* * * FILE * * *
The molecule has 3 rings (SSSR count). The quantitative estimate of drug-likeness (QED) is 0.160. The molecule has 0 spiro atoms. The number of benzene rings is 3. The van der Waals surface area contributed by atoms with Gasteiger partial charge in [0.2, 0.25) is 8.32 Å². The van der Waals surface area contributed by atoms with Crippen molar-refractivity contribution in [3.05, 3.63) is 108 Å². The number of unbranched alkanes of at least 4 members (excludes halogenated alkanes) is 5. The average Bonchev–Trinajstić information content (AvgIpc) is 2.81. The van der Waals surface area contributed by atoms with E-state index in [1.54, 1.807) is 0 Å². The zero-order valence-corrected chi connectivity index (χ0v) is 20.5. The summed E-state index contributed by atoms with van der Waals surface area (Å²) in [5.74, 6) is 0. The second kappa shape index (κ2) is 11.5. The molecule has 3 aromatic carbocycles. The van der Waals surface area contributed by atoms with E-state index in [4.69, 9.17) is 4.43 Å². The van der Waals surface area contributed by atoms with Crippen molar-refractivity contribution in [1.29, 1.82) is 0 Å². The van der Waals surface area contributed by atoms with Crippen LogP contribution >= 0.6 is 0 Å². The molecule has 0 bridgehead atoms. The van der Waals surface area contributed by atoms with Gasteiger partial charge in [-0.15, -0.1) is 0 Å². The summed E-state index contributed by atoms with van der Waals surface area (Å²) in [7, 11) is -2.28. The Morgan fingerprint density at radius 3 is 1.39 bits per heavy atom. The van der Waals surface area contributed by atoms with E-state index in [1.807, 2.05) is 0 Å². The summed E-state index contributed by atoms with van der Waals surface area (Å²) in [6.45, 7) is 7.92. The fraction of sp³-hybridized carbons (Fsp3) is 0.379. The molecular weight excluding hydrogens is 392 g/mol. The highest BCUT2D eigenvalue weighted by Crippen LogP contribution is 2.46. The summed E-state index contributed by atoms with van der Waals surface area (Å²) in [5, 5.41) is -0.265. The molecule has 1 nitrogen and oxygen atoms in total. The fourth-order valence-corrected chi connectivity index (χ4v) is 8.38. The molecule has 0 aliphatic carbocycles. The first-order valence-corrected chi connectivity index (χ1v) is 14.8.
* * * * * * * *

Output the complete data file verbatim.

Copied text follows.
The molecule has 3 rings (SSSR count). The quantitative estimate of drug-likeness (QED) is 0.160. The molecule has 0 spiro atoms. The number of benzene rings is 3. The van der Waals surface area contributed by atoms with Gasteiger partial charge in [0.2, 0.25) is 8.32 Å². The van der Waals surface area contributed by atoms with Crippen molar-refractivity contribution in [3.05, 3.63) is 108 Å². The number of unbranched alkanes of at least 4 members (excludes halogenated alkanes) is 5. The average Bonchev–Trinajstić information content (AvgIpc) is 2.81. The van der Waals surface area contributed by atoms with E-state index in [1.54, 1.807) is 0 Å². The zero-order valence-corrected chi connectivity index (χ0v) is 20.5. The summed E-state index contributed by atoms with van der Waals surface area (Å²) in [5.74, 6) is 0. The second kappa shape index (κ2) is 11.5. The molecule has 3 aromatic carbocycles. The van der Waals surface area contributed by atoms with E-state index in [4.69, 9.17) is 4.43 Å². The van der Waals surface area contributed by atoms with Crippen molar-refractivity contribution in [1.29, 1.82) is 0 Å². The van der Waals surface area contributed by atoms with Crippen LogP contribution >= 0.6 is 0 Å². The molecule has 0 bridgehead atoms. The van der Waals surface area contributed by atoms with Gasteiger partial charge in [-0.15, -0.1) is 0 Å². The summed E-state index contributed by atoms with van der Waals surface area (Å²) in [7, 11) is -2.28. The Morgan fingerprint density at radius 3 is 1.39 bits per heavy atom. The van der Waals surface area contributed by atoms with E-state index in [1.807, 2.05) is 0 Å². The summed E-state index contributed by atoms with van der Waals surface area (Å²) in [6.45, 7) is 7.92. The fraction of sp³-hybridized carbons (Fsp3) is 0.379. The molecular weight excluding hydrogens is 392 g/mol. The highest BCUT2D eigenvalue weighted by Crippen LogP contribution is 2.46. The summed E-state index contributed by atoms with van der Waals surface area (Å²) in [5, 5.41) is -0.265. The molecule has 1 nitrogen and oxygen atoms in total. The fourth-order valence-corrected chi connectivity index (χ4v) is 8.38. The molecule has 0 aliphatic carbocycles. The first-order valence-corrected chi connectivity index (χ1v) is 14.8.